Ben Shaughnessy

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(Research Interests) Theory of soft matter (``complex fluids') with emphasis on polymers. Analytical methods of statistical physics are employed plus some computational analysis. Current research areas include: reacting polymer systems such as free radical polymerization; polymer interfacial phenomena; colloidal suspensions and surfactant aggregates; biophysics. A major research effort concerns reacting polymer systems. We have obtained universal scaling laws for reaction kinetics involving reactive groups attached to high molecular weight polymers. For example, molecular weight dependencies of rate constants are independent of chemical details of the reactive species. Theory has established two classes of behavior: mean field reaction kinetics (intrinsic to dilute solutions) and diffusion-controlled kinetics (intrinsic to melts). Recently we have generalized these ideas to interfacial polymer reactions, technologically important in the reinforcement of polymer-polymer interfaces. Currently we are investigating the kinetics of formation of complex bridging structures at these reactive interfaces. The most important application of polymer reaction kinetics is free radical polymerization (FRP). We have developed ``first principles' theories of FRP, for example of the celebrated autoacceleration or gel effect. Particularly interesting are FRP dynamics, i.e. the behavior under time-dependent driving forces. Our theories appear to explain experiments where virtually infinite polymer radical lifetimes are observed. Theory has also been developed to design and predict new experiments now being performed in collaboration with Prof. Turro in Chemistry. If successful, these highly controlled studies (exploiting precise laser-production of polymer radicals) will allow measurements of fundamental properties of FRP, and polymer reaction kinetics generally, which have hitherto proved impossible. Other polymer interfacial research includes: (a) fracture toughness of reinforced polymer-polymer interfaces (how do surface density and length of reinforcing polymer bridges determine interfacial strength and rupture mechanisms?) and (b) kinetics of polymer attachment to ``sticky' solid surfaces and the configurations of the polymer layers which result. A new focus of research in our group is the physics of biological polymers. We are particularly interested in the statistical mechanics of DNA.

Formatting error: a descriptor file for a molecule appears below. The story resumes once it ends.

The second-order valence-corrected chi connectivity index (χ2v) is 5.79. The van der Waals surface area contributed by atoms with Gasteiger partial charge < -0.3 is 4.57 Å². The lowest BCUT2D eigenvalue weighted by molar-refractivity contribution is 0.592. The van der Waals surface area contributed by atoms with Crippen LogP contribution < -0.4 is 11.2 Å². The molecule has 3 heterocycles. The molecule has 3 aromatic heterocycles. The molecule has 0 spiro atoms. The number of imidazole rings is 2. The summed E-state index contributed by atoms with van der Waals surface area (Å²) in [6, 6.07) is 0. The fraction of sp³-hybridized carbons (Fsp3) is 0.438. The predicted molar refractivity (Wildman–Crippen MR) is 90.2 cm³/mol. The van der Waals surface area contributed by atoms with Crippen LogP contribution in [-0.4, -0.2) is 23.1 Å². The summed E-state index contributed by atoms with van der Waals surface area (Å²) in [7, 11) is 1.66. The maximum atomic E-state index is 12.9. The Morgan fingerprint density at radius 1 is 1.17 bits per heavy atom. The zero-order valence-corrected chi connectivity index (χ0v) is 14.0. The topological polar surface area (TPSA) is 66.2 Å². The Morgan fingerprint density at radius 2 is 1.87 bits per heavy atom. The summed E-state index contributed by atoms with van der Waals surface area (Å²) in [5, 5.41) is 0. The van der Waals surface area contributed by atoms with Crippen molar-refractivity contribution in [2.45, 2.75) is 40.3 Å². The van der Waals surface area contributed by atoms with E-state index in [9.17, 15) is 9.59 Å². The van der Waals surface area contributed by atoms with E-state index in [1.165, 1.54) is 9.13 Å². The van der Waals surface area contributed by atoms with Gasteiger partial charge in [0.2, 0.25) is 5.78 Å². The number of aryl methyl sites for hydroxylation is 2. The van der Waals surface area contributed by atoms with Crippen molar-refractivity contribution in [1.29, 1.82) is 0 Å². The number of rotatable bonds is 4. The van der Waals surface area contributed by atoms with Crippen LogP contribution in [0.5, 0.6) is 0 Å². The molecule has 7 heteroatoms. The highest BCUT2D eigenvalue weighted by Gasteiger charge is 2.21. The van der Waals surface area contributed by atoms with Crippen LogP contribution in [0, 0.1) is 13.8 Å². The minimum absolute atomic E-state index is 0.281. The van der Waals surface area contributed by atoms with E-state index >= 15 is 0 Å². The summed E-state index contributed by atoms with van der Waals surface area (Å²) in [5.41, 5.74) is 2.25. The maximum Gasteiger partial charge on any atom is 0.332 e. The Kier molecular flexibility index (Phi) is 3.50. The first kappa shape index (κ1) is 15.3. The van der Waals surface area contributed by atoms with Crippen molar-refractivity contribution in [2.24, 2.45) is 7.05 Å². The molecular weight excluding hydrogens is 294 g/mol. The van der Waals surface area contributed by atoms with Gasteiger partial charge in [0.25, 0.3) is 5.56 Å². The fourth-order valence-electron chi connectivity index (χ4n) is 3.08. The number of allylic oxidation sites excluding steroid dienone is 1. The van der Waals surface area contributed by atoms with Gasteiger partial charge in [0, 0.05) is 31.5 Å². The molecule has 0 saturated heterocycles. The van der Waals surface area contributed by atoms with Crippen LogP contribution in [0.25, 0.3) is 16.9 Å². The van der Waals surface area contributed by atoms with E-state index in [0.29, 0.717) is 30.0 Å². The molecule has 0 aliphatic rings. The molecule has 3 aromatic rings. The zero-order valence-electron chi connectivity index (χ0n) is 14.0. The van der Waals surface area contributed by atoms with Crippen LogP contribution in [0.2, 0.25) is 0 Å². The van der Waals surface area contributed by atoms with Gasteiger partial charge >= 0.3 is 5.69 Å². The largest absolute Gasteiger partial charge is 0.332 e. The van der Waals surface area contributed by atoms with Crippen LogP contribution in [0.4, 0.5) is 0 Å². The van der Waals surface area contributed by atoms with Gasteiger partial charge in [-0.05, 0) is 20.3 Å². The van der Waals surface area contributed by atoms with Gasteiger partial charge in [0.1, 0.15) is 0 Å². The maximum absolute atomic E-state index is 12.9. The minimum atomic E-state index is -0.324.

B.S. Bristol (England) Ph.D. Cambridge (England)

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